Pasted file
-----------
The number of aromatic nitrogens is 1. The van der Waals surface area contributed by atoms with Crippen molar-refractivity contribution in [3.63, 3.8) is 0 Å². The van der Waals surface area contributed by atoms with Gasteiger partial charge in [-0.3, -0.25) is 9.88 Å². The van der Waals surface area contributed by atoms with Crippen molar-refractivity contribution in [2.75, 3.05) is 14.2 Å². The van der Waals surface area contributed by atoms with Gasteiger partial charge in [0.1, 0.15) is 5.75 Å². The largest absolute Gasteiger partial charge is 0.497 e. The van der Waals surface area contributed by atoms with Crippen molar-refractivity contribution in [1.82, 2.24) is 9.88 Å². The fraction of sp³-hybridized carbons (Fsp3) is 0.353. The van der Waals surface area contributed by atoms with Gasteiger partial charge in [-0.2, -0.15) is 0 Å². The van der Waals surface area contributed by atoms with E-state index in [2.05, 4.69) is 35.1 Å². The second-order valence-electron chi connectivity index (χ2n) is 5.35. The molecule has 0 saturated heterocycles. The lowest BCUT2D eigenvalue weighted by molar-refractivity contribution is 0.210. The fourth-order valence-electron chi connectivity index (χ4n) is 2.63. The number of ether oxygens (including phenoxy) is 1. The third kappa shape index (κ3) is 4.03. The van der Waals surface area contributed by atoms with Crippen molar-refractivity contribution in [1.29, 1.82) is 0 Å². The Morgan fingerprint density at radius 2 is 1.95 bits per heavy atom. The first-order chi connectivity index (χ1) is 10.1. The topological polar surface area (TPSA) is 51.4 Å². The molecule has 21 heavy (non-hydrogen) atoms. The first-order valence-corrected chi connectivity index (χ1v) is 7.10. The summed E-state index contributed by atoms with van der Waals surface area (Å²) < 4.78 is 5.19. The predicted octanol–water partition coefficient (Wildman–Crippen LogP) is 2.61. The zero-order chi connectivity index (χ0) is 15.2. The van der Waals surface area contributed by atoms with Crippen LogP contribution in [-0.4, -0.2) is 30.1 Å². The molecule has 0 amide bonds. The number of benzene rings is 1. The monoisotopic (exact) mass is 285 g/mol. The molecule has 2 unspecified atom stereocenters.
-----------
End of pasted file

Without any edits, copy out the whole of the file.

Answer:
The number of aromatic nitrogens is 1. The van der Waals surface area contributed by atoms with Crippen molar-refractivity contribution in [3.63, 3.8) is 0 Å². The van der Waals surface area contributed by atoms with Gasteiger partial charge in [-0.3, -0.25) is 9.88 Å². The van der Waals surface area contributed by atoms with Crippen molar-refractivity contribution in [2.75, 3.05) is 14.2 Å². The van der Waals surface area contributed by atoms with Gasteiger partial charge in [0.1, 0.15) is 5.75 Å². The largest absolute Gasteiger partial charge is 0.497 e. The van der Waals surface area contributed by atoms with Crippen molar-refractivity contribution in [1.82, 2.24) is 9.88 Å². The fraction of sp³-hybridized carbons (Fsp3) is 0.353. The van der Waals surface area contributed by atoms with Gasteiger partial charge in [-0.2, -0.15) is 0 Å². The van der Waals surface area contributed by atoms with E-state index in [2.05, 4.69) is 35.1 Å². The second-order valence-electron chi connectivity index (χ2n) is 5.35. The molecule has 0 saturated heterocycles. The lowest BCUT2D eigenvalue weighted by molar-refractivity contribution is 0.210. The fourth-order valence-electron chi connectivity index (χ4n) is 2.63. The number of ether oxygens (including phenoxy) is 1. The third kappa shape index (κ3) is 4.03. The van der Waals surface area contributed by atoms with Crippen molar-refractivity contribution in [1.29, 1.82) is 0 Å². The Morgan fingerprint density at radius 2 is 1.95 bits per heavy atom. The first-order chi connectivity index (χ1) is 10.1. The topological polar surface area (TPSA) is 51.4 Å². The molecule has 21 heavy (non-hydrogen) atoms. The first-order valence-corrected chi connectivity index (χ1v) is 7.10. The summed E-state index contributed by atoms with van der Waals surface area (Å²) < 4.78 is 5.19. The predicted octanol–water partition coefficient (Wildman–Crippen LogP) is 2.61. The zero-order chi connectivity index (χ0) is 15.2. The van der Waals surface area contributed by atoms with Crippen LogP contribution in [-0.4, -0.2) is 30.1 Å². The molecule has 0 amide bonds. The number of benzene rings is 1. The monoisotopic (exact) mass is 285 g/mol. The molecule has 2 unspecified atom stereocenters.